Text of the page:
the dark head of the Sphinx peering over the lower sandhills. Xet 
the usual accounts are correct which represent this nearer sight as 
not impressive — their size diminishes, and the clearness with which 
you see their several stones strips them of their awful or mysterious 
character. It is not till you are close under the great Pyramid, 
and look up at the huge blocks rising above you into the sky, that 
the consciousness is forced upon you that this is the nearest approach 
to a mountain that the art of man has produced. 

The view from the top has the same vivid contrast of Life and 
Death which makes all wide views in Egypt striking — ^the Desert 
and the green plain : only, the view over the Desert — ^the African 
Desert — being much more extensive here than elsewhere, one gathers 
iu better the notion of the wide heaving ocean of sandy billows 

BQTPT. Ivii 

which hoyeni on the edge of the Yallej of the Nile. The white 
line of the minarets of Cairo is also a peculiar feature — ^peculiar, 
because it is strange to see a modem Egyptian citj which is a grace 
instead of a deformity to the view. You idso see the strip of Desert 
numing into the green plain on the east of the Nile, which mark« 
Heliopolis and Goshen. . . . . • 

The strangest feature in the yiew is the platform on which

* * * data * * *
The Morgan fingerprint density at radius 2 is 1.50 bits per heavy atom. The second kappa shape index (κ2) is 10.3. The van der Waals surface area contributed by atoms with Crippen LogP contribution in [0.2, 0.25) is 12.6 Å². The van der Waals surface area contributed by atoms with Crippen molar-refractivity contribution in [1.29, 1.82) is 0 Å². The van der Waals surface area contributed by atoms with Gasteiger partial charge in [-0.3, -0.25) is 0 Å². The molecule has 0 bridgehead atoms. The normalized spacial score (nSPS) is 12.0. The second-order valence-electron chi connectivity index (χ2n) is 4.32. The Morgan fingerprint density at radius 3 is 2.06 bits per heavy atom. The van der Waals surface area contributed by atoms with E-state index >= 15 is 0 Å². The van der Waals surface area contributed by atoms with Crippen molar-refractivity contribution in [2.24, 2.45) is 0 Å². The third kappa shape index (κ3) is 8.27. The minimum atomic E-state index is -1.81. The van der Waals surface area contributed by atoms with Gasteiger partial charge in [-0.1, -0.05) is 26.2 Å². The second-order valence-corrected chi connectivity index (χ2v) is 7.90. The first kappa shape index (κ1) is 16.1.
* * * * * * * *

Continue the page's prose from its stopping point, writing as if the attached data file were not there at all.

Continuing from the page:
the Fframids stand. It comple^felj dispels the inyoluntarj notion 
that one has formed of the solitary abruptness of the Three Fyra» 
mids. Not to speak of the groups, in the distance, of Abou-Sir, 
Sakara, and Dashur — the whole platform of this greatest of them 
all is a maze of Pyramids and Tombs. Three little ones stand 
beside the first, three also beside the third. The second and third 
are each surrounded by traces of square enclosures, and their eastern 
faces are approached through enormous masses of ruins as if of 
some great temple ; whilst the first is enclosed on three sides by 
long rows of massiye tombs, on which you look down from the 
top as on the plats 'of a stone-garden. You see in short that 
it is the most sacred and firequented part of that yast cemetery 
which extends all along the Western ridge for twenty miles behind 

It is only by going round the whole place in detail that the con- 
trast between its present and its ancient state is disclosed. One is 
inclined to imagine that the Pyramids are immutable, and that such 
as you see them now such they were always. Of distant yiews this 
is true, but taking them near at hand it is more easy from the 
existing ruins to conceiye Elamao as it was, than it is to conceiye